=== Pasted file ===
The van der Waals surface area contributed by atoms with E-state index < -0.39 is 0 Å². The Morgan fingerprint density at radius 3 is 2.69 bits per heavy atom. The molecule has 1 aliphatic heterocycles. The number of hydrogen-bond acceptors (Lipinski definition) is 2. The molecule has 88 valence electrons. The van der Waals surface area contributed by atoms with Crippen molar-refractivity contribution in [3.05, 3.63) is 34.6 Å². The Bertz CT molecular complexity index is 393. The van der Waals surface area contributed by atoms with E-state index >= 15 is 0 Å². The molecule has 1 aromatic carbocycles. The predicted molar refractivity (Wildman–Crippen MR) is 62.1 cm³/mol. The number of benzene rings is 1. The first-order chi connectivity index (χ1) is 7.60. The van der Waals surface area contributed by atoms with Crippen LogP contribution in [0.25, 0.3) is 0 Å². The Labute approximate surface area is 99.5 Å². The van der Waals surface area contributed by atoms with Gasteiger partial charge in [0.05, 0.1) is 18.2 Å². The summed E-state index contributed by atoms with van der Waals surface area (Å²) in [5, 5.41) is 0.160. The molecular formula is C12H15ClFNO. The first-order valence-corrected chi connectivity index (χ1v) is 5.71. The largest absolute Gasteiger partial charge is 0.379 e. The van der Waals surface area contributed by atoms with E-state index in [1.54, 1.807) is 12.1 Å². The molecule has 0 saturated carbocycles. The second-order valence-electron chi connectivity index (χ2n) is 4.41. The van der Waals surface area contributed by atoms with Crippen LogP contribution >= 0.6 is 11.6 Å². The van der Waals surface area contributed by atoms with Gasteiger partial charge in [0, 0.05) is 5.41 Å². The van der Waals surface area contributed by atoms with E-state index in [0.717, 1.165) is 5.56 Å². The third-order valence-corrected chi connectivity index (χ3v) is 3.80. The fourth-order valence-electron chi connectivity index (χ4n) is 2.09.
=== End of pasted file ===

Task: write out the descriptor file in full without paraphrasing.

The van der Waals surface area contributed by atoms with E-state index < -0.39 is 0 Å². The Morgan fingerprint density at radius 3 is 2.69 bits per heavy atom. The molecule has 1 aliphatic heterocycles. The number of hydrogen-bond acceptors (Lipinski definition) is 2. The molecule has 88 valence electrons. The van der Waals surface area contributed by atoms with Crippen molar-refractivity contribution in [3.05, 3.63) is 34.6 Å². The Bertz CT molecular complexity index is 393. The van der Waals surface area contributed by atoms with E-state index >= 15 is 0 Å². The molecule has 1 aromatic carbocycles. The predicted molar refractivity (Wildman–Crippen MR) is 62.1 cm³/mol. The number of benzene rings is 1. The first-order chi connectivity index (χ1) is 7.60. The van der Waals surface area contributed by atoms with Crippen LogP contribution in [0.25, 0.3) is 0 Å². The Labute approximate surface area is 99.5 Å². The van der Waals surface area contributed by atoms with Gasteiger partial charge in [0.05, 0.1) is 18.2 Å². The summed E-state index contributed by atoms with van der Waals surface area (Å²) in [5, 5.41) is 0.160. The molecular formula is C12H15ClFNO. The first-order valence-corrected chi connectivity index (χ1v) is 5.71. The largest absolute Gasteiger partial charge is 0.379 e. The van der Waals surface area contributed by atoms with E-state index in [1.54, 1.807) is 12.1 Å². The molecule has 0 saturated carbocycles. The second-order valence-electron chi connectivity index (χ2n) is 4.41. The van der Waals surface area contributed by atoms with Crippen LogP contribution >= 0.6 is 11.6 Å². The van der Waals surface area contributed by atoms with Gasteiger partial charge in [0, 0.05) is 5.41 Å². The van der Waals surface area contributed by atoms with E-state index in [0.717, 1.165) is 5.56 Å². The third-order valence-corrected chi connectivity index (χ3v) is 3.80. The fourth-order valence-electron chi connectivity index (χ4n) is 2.09.